U.K. Consumers Are Worried About Brexit Pushing Up Prices
Half of Britons say that the U.K.’s departure from the European Union has pushed up their expectations for price growth, a Bank of England survey showed Friday.
Inflation expectations for the coming year stood at 3.3% in August, the BOE said, the highest since 2013 and up from 3.1% in May. Consumers are slightly more optimistic about the longer term, with respondents saying they expect inflation of 3.1% in five-years’ time, down from 3.8% in May.
A further fall in the pound as well as new trade barriers could push price growth above the BOE’s 2% target once the U.K. quits the EU. Still, 10% of respondents to the survey said Brexit has lowered their expectations for price growth.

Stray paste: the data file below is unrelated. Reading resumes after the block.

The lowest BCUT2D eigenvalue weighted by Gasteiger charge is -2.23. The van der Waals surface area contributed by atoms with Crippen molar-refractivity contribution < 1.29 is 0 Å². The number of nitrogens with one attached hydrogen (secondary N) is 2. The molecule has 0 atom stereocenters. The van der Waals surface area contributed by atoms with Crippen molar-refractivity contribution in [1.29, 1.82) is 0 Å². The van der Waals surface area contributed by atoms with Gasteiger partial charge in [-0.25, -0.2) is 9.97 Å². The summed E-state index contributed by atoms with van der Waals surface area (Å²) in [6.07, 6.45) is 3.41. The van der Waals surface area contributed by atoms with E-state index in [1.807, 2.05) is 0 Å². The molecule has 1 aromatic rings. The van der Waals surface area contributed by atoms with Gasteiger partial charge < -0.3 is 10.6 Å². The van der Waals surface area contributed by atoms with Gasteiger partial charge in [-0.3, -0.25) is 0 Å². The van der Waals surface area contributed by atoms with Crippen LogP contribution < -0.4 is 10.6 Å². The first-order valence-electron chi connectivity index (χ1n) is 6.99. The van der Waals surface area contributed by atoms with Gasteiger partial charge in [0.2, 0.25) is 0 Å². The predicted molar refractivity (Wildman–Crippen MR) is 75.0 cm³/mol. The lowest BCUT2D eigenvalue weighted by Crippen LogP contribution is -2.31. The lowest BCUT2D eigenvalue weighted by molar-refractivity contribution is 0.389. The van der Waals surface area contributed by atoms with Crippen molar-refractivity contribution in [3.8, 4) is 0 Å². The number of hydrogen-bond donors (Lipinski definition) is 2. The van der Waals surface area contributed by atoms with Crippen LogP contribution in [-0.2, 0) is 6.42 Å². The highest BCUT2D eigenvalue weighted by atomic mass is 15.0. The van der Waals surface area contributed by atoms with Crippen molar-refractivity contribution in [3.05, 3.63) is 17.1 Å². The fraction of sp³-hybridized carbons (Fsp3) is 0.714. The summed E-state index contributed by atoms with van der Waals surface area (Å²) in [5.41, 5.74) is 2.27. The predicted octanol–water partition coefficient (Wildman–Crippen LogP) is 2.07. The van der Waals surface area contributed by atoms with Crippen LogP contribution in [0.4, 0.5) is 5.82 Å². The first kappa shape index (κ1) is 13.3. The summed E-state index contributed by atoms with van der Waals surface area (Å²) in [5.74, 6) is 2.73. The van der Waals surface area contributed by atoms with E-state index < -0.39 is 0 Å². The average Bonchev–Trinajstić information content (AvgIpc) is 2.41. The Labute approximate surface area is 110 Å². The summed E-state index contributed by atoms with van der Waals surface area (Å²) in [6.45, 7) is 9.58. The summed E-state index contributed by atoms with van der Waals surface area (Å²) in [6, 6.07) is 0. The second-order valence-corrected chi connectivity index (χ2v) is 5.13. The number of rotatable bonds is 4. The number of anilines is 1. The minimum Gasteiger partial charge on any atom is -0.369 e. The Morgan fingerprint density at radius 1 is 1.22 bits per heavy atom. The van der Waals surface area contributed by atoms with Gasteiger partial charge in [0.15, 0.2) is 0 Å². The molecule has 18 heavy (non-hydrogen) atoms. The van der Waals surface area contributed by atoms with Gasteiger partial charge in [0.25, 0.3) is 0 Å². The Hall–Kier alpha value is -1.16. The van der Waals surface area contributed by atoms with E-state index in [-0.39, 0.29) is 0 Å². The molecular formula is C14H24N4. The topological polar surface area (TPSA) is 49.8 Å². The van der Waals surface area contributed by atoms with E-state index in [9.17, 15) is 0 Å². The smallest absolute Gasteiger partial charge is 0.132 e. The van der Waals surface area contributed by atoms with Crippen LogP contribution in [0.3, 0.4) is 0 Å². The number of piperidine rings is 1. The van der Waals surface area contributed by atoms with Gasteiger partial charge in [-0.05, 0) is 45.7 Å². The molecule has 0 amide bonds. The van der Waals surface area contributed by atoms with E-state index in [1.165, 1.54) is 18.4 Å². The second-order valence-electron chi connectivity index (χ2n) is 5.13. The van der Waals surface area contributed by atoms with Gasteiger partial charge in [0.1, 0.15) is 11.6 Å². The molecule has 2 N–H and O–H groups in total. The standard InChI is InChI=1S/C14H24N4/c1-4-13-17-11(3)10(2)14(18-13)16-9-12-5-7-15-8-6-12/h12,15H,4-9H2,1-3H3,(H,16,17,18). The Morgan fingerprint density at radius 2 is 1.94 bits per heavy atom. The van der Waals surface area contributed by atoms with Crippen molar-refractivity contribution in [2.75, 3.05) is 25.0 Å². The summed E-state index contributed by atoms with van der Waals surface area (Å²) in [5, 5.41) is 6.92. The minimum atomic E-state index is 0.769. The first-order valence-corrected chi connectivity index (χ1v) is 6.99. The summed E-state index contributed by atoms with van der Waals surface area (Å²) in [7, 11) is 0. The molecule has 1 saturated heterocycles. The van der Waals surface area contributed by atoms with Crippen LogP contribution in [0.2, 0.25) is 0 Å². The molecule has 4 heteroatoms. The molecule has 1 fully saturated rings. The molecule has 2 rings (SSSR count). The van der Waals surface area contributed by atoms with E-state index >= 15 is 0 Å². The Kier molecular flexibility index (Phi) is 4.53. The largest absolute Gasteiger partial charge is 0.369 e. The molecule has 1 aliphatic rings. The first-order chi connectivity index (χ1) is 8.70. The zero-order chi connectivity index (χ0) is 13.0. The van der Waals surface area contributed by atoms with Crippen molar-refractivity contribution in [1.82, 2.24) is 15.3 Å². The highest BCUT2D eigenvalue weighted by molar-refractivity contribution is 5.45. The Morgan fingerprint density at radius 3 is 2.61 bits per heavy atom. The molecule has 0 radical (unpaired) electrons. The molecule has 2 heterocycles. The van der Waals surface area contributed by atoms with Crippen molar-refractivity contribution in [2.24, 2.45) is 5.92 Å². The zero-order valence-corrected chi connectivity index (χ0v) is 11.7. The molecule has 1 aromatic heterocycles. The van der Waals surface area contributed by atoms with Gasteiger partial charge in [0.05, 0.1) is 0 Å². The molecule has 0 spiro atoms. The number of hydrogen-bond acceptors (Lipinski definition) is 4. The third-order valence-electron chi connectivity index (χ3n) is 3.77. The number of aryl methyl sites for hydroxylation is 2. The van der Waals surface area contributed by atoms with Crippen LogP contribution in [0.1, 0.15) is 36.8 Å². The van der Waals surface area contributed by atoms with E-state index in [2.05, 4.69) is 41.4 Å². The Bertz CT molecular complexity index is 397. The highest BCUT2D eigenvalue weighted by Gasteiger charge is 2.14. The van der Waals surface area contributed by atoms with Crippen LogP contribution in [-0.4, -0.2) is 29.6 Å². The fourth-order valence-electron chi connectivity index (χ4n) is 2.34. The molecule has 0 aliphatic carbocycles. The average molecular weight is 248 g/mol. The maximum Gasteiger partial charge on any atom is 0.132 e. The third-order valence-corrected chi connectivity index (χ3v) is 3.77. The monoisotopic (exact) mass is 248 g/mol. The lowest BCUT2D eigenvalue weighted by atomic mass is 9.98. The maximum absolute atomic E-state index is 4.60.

Among them could be Wetherspoon pub CEO Tim Martin, who says he would cut prices to an “unbelievable low” after Brexit. He announced Friday that he will cut 20 pence off the price of pints of Ruddles bitter, which is produced by British brewer Greene King.
©2019 Bloomberg L.P.